20 women architects shaping China’s future through buildings big and small
- China’s urban landscapes are transforming at dizzying speed, and, inspired by Zaha Hadid, women are behind some of the country’s most exciting new buildings
- Changes unleashed by Deng Xiaoping’s economic opening up let them claim a place in the profession, and elbow aside male engineers who dominated construction
With just an hour to go before the China launch of New Chinese Architecture: Twenty Women Building the Future, the book’s British managing editor, Austin Williams, is explaining why he wanted no mention of females on its cover. Although the full-colour volume is hailed in marketing blurb as “the first of its kind detailing the lives, achievements and ambitions of 20 successful, influential women architects living and working in China today”, he would have preferred no gender-revealing spoiler in its subtitle.
“I envisaged this book being called ‘Twenty Chinese Architects’, full stop, because if you saw ‘Twenty Chinese Architects’ as the title, and you opened it up and they were all men, you wouldn’t give it a second thought,” besuited Williams says. “I thought, ‘Wouldn’t it be fun if you then discovered that they were all women.’ That might give you cause for reflection on how women are seen to participate in this industry.”
Invited to China in 2011, to help establish the architecture department of Xian Jiaotong-Liverpool University (XJTLU), in Suzhou, Williams is an honorary research fellow at that college as well as a senior lecturer in architecture at London’s Kingston School of Art.
He stresses how time frames are compressed in fast-changing China, pointing out that the country’s first private architecture practice in the modern era was opened only in the early 1990s. “This is not like the West, with 200 years of playing around with this stuff,” Williams says. “We are talking just 25 or so years.”
One consequence of this squeezing of time is that women are already playing a pivotal role in Chinese architecture, and realised projects spotlighted in the new volume include everything from rural schools to gargantuan commercial developments in major cities.
Among them are architect Qi Shanshan’s Nine House, an inviting boutique hotel and gallery in the ancient water town of Xitang, an hour’s drive from downtown Shanghai, in Zhejiang province. Qi is the founder of Studio Qi, in her hometown of Hangzhou, also in Zhejiang, and Nine House won an Urban Environment Design magazine accolade as China’s Most Charming Boutique Villa in 2016.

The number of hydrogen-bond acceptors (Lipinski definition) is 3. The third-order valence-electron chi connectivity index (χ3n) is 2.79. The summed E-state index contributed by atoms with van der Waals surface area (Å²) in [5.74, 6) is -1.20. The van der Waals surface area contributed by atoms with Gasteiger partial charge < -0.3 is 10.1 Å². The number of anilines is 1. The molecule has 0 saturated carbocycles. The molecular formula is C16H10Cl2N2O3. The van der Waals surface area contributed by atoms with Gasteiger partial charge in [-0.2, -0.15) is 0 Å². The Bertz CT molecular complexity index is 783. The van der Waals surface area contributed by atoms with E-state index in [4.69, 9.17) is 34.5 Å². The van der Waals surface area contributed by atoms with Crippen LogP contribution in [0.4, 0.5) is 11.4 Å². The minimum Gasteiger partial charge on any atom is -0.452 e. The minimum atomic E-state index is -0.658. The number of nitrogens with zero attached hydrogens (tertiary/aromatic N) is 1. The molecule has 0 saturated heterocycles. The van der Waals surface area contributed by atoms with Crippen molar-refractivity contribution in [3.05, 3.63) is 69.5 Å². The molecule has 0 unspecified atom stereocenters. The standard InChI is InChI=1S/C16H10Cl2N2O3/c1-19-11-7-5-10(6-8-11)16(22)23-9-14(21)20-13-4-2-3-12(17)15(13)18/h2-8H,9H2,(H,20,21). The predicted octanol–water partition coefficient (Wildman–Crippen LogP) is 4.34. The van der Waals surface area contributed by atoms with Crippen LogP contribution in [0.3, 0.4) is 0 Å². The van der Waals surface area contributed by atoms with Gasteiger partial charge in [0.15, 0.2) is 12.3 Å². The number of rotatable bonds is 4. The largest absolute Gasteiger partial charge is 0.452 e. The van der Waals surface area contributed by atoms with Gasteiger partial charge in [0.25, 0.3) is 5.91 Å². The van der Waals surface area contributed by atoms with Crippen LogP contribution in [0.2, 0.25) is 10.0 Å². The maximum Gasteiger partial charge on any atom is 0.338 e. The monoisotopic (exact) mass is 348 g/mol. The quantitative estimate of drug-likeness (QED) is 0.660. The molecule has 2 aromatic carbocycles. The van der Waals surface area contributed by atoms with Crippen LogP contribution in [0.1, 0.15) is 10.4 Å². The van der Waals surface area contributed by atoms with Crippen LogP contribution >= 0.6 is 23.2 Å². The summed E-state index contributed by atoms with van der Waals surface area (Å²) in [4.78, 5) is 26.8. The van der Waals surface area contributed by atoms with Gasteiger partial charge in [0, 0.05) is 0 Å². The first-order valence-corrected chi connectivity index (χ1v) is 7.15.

More monumental assignments in the book include the 13,200-square-metre Yinchuan Museum of Contemporary Art, in northern China’s Ningxia Hui autonomous region, by architect Zhang Di, of WAA Architects in Beijing. Her massive, swooping, otherworldly structure sits beside the Yellow River, its shape mimicking surrounding sedimentary rock formations.
Meanwhile, the solemn Yanan Revolutionary Memorial Hall – by Zhang Jinqiu, who has worked with China Northwest Architecture, Design and Research Institute for more than 50 years and is now in her 80s – is a political pilgrimage site in the Shaanxi province region that Mao Zedong made his Red Capital from 1935 to 1947.
The book’s launch and an accompanying exhibition are being held at Shanghai’s sprawling West Bund Art Centre, which is housed in what was once an aircraft factory, beside the Huangpu river.
Although Williams’ name appears on the book’s cover, an all-female team of XJTLU students carried out much of the research and interviews, and some of the fresh-faced youngsters make last-minute adjustments to architectural scale models spread throughout the exhibition space, while wall-mounted profiles describe the career trajectories and design philosophies of the included 20.
It seems only fair, then, that New Chinese Architecture’s publisher, Thames & Hudson, plumped for “women” on the book’s cover, differentiating the slab-like tome on bookshelves. All statistics suggest, after all, that men have historically dominated architecture not only in China, but worldwide.
In September of last year, The New York Times noted that “architecture was long viewed as a ‘gentleman’s profession’”, and had “systematically excluded women for most of its existence”.